In the treatment of endometrial cancer, histological grade, International Federation of Gynecology and Obstetrics (FIGO) staging, lymphovascular space invasion (LVSI) and deep myometrial invasion (DMI) are important prognostic factors, which can be used for risk stratification. However, most of these prognostic factors only can be evaluated in operative specimens obtained during comprehensive staging. As a result, a comprehensive noninvasive diagnostic method for preoperative risk stratification is needed in clinical practice, which can predict tumor staging and invasion. A study by Ueno et al22 included 137 women with endometrial cancer with a maximum diameter of more than 1 cm who underwent 1.5-T MRI before hysterectomy. Texture analysis was performed using commercial research software and the surrounding region of interest was manually delineated. The results show that texture analysis and radio-frequency modeling based on MRI can accurately diagnose the presence of DMI, LVSI, and high-level tumors, and the diagnostic accuracy is equivalent to that of the most experienced radiologists. It shows that texture features based on MRI can be used for computer-aided diagnosis, and MRI combined with AI can distinguish clinical-pathologic prognosticators before treatment thus providing enough clinical benefit for patients with endometrial cancer. Dong et al23 recently verified the accuracy of using DL with a convolutional neural network (CNN) approach to detect depth of myometrial invasion of endometrial cancer in MRIs. No significant difference in diagnostic accuracy was found between radiologists (accuracy rate: 77.8%) and AI for both T1w (79.2%) and T2w (70.8%). It is believed that AI has the potential to assist radiologists or serve as a reasonable alternative for preoperative evaluation of myometrial invasion depth of stage I endometrial carcinoma. However, this study also pointed out that AI is more likely to provide the wrong interpretations in patients with coexisting benign leiomyomas or polypoid tumors. Malek et al24 submitted detailed opinions on a semi-automatic computer-aided analysis framework based on perfusion weighted magnetic resonance imaging (PWI) in a study to distinguish uterine sarcoma from leiomyomas. In the framework, radiologists drew the regions of interest (ROI) on myometrium, psoas muscle and tumor regions, and then extracted seven parameters from each ROI to characterize contrast agent dynamics. Subsequently, the information was input into a decision tree (DT) ensemble classifier, which classified lesions into benign uterine leiomyoma or malignant uterine sarcoma. The classifier achieved 100% sensitivity and 90% specificity at its optimal operating point. These preliminary results indicate that the proposed way to obtain a promising discriminative power can be used together with conventional MRI sequences to distinguish sarcomas from myomas.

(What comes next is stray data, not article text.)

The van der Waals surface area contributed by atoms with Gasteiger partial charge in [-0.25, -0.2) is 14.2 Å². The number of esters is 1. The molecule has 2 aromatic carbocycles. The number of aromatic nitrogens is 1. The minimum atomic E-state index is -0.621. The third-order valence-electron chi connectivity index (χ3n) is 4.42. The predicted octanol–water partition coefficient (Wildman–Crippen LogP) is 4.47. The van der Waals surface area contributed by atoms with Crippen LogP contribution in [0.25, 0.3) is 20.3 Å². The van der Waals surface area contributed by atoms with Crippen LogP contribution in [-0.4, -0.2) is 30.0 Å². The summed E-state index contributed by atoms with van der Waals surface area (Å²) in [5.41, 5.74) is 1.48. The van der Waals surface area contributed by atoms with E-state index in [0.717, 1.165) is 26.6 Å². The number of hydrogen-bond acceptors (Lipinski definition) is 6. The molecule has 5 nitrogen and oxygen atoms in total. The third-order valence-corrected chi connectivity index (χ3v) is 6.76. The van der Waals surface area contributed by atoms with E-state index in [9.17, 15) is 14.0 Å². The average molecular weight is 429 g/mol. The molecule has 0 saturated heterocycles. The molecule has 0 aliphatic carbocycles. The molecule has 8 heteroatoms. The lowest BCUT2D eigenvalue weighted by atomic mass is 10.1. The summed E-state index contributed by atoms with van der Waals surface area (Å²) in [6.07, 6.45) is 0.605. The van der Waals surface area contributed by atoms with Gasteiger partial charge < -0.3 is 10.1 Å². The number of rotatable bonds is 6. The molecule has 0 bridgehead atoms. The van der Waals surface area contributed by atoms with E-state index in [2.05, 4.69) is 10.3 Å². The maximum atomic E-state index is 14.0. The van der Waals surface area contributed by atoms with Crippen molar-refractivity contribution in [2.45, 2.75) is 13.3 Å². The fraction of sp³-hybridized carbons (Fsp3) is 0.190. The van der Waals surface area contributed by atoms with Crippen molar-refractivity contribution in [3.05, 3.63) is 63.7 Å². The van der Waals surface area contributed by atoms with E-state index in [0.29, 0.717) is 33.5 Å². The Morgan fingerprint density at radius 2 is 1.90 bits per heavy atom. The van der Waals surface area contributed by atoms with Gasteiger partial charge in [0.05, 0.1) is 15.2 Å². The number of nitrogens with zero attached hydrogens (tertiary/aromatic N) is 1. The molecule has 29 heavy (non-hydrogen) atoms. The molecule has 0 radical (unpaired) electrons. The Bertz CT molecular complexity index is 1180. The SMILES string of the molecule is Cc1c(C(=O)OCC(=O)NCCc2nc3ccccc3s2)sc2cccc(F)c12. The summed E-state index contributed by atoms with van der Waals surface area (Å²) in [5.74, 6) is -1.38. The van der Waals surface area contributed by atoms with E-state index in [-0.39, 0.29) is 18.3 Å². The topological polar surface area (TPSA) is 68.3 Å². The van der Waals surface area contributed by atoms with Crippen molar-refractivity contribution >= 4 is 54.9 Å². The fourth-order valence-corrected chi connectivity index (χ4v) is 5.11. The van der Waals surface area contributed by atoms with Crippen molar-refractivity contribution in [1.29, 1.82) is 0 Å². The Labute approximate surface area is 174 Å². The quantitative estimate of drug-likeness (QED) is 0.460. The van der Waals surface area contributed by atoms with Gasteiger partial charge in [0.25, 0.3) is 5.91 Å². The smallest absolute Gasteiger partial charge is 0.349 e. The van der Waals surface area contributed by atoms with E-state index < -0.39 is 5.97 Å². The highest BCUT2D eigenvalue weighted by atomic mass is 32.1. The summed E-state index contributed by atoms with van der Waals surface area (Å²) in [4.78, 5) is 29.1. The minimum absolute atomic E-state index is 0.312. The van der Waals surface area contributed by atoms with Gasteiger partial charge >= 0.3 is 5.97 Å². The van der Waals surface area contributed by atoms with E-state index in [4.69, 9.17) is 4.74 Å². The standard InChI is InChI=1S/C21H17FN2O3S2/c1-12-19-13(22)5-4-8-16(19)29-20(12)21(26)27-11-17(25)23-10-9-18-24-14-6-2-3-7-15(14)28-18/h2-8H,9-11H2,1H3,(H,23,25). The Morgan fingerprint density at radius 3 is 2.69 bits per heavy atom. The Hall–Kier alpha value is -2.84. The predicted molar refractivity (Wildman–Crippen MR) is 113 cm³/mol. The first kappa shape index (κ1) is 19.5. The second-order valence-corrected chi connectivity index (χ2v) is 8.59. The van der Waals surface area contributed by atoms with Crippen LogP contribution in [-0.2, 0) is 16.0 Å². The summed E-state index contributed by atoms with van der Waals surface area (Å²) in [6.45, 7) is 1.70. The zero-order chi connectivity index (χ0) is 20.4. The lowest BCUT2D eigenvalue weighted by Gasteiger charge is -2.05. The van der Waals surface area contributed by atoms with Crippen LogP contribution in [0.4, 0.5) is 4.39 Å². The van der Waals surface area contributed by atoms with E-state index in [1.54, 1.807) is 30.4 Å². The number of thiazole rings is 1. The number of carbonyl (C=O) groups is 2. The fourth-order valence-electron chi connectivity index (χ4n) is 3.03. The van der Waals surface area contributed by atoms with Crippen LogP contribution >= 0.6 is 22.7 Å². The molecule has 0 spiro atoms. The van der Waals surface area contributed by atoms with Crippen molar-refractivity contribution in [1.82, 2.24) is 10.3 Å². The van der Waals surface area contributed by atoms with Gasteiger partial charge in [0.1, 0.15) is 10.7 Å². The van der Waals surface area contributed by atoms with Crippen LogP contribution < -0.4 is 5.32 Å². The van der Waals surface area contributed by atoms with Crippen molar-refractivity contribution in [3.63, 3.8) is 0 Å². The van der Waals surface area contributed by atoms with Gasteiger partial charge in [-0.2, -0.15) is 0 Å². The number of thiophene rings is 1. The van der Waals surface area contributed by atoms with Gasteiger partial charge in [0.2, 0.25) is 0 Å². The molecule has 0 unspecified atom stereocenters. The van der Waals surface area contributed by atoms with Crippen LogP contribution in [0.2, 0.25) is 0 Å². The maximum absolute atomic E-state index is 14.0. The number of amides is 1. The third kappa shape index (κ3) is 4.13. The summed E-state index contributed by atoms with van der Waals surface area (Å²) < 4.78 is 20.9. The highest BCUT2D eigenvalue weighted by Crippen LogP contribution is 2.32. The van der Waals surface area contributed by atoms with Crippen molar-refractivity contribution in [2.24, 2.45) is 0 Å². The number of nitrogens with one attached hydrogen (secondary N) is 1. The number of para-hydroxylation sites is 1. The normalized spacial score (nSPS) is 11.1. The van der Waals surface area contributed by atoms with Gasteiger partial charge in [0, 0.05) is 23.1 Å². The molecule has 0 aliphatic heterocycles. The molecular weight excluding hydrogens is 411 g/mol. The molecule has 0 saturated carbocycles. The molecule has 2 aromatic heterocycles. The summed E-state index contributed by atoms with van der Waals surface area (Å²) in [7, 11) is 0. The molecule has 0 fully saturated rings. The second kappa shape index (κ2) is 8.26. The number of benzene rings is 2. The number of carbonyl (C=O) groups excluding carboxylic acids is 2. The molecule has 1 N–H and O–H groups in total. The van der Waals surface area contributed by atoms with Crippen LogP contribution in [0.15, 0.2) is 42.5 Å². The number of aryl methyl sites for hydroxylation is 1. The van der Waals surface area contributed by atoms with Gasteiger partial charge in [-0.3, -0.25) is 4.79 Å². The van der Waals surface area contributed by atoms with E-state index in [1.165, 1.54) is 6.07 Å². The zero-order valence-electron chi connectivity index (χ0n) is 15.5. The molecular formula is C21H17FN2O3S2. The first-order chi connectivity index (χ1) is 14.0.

Spectroscopy Imaging